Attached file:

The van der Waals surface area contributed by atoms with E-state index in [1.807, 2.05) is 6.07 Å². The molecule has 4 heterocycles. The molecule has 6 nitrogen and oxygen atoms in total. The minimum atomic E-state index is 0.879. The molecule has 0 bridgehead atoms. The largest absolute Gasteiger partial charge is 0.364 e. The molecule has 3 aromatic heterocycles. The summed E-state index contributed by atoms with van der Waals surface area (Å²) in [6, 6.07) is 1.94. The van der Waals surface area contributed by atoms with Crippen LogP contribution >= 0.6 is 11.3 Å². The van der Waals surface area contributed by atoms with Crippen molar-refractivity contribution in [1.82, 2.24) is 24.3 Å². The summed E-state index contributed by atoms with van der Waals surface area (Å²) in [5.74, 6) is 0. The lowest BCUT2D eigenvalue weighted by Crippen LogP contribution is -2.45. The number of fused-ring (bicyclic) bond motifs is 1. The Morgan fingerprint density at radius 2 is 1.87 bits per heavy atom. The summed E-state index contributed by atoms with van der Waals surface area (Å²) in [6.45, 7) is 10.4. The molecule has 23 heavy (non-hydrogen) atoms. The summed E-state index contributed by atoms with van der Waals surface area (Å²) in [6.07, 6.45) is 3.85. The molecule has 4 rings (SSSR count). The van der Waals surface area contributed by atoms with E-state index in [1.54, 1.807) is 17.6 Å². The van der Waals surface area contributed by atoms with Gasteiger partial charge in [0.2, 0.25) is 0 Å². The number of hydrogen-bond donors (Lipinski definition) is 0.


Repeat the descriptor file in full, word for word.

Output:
The van der Waals surface area contributed by atoms with E-state index in [1.807, 2.05) is 6.07 Å². The molecule has 4 heterocycles. The molecule has 6 nitrogen and oxygen atoms in total. The minimum atomic E-state index is 0.879. The molecule has 0 bridgehead atoms. The largest absolute Gasteiger partial charge is 0.364 e. The molecule has 3 aromatic heterocycles. The summed E-state index contributed by atoms with van der Waals surface area (Å²) in [6, 6.07) is 1.94. The van der Waals surface area contributed by atoms with Crippen LogP contribution >= 0.6 is 11.3 Å². The van der Waals surface area contributed by atoms with Crippen molar-refractivity contribution in [1.82, 2.24) is 24.3 Å². The summed E-state index contributed by atoms with van der Waals surface area (Å²) in [5.74, 6) is 0. The lowest BCUT2D eigenvalue weighted by Crippen LogP contribution is -2.45. The number of fused-ring (bicyclic) bond motifs is 1. The Morgan fingerprint density at radius 2 is 1.87 bits per heavy atom. The summed E-state index contributed by atoms with van der Waals surface area (Å²) in [6.45, 7) is 10.4. The molecule has 23 heavy (non-hydrogen) atoms. The summed E-state index contributed by atoms with van der Waals surface area (Å²) in [6.07, 6.45) is 3.85. The molecule has 4 rings (SSSR count). The van der Waals surface area contributed by atoms with E-state index in [1.54, 1.807) is 17.6 Å². The van der Waals surface area contributed by atoms with Gasteiger partial charge in [0.2, 0.25) is 0 Å². The number of hydrogen-bond donors (Lipinski definition) is 0.